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Calls for safe ATV driving follow Henniker, Lancaster crashes

Two recent ATV crashes, including one in Henniker that sent a 14-year-old boy to the hospital with head injuries, have prompted the state Fish and Game Department to urge drivers to operate responsibly.

The boy, whose name was not released because he is a minor, was believed to be discharged from Concord Hospital by yesterday afternoon, according to Fish and Game. On Monday afternoon, officers responded to Quaker Street, where the vehicle had rolled off the road and into a ditch. All-terrain vehicles are not permitted on Quaker Street, officials said. A day earlier, a 10-year-old female passenger was taken to the hospital after an ATV rollover in Lancaster on a nonpermitted trail.

The crashes highlight the danger of operating on unapproved public ways, said Fish and Game conservation Officer Delayne Brown.

An investigation by the Henniker police and state Fish and Game is ongoing, Brown said. Preliminary findings revealed the boy was alone on an unregistered vehicle when he lost control, possibly due to speed, and rolled off the road. The police found a helmet at the scene, but it was not on or properly fastened to the driver at the time of the crash, the police said.

There are more than 6,900 miles of trails permitted for off-road ATV use, and staying on those trails is the safest way to operate. “Usually the approved areas are safely enough off the road,” Brown said. On “some of the town roads there aren’t much of a shoulder. There are plenty of signs out there that clearly show traveling motorists that they are driving on an OHRV route.”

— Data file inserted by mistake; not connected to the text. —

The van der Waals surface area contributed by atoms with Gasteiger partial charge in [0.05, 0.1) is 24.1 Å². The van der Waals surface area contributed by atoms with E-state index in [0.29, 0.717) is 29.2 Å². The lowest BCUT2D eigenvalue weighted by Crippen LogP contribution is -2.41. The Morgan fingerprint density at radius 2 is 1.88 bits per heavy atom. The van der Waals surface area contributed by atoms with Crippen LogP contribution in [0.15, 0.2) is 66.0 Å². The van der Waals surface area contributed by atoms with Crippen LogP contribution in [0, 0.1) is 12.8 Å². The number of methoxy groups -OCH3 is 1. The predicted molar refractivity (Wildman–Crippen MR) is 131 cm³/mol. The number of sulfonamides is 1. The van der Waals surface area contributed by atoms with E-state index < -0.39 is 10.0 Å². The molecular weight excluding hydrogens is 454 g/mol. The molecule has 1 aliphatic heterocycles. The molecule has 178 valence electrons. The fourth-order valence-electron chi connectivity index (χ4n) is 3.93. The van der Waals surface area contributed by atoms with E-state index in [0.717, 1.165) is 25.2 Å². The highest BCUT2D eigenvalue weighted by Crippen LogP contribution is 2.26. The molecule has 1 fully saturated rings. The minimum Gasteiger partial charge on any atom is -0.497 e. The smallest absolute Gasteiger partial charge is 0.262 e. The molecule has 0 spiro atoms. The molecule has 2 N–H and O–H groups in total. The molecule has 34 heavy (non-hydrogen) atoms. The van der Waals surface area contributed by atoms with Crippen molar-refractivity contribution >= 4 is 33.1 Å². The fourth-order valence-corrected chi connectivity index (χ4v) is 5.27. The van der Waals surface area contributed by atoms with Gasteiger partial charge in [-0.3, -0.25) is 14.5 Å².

Whether the boy had taken required safety courses had not been determined, Brown said.

Fish and Game strongly recommends that all drivers participate in a free safety education class for off-road vehicles. State law requires that all operators must possess either a valid driver’s license or must have successfully completed an approved OHRV safety education class if they are operating off their own property. Classes typically take one day and are held throughout the state. Any operator under the age of 14 must be accompanied by a licensed driver over the age of 18. For more information about off-road regulations and safety, visit wildlife.state.nh.us.

(Iain Wilson can be reached at 369-3313 or iwilson@cmonitor.com.)

Legacy Comments1

How about going after the parents instead of using this incident to add more laws and regulations to the books?

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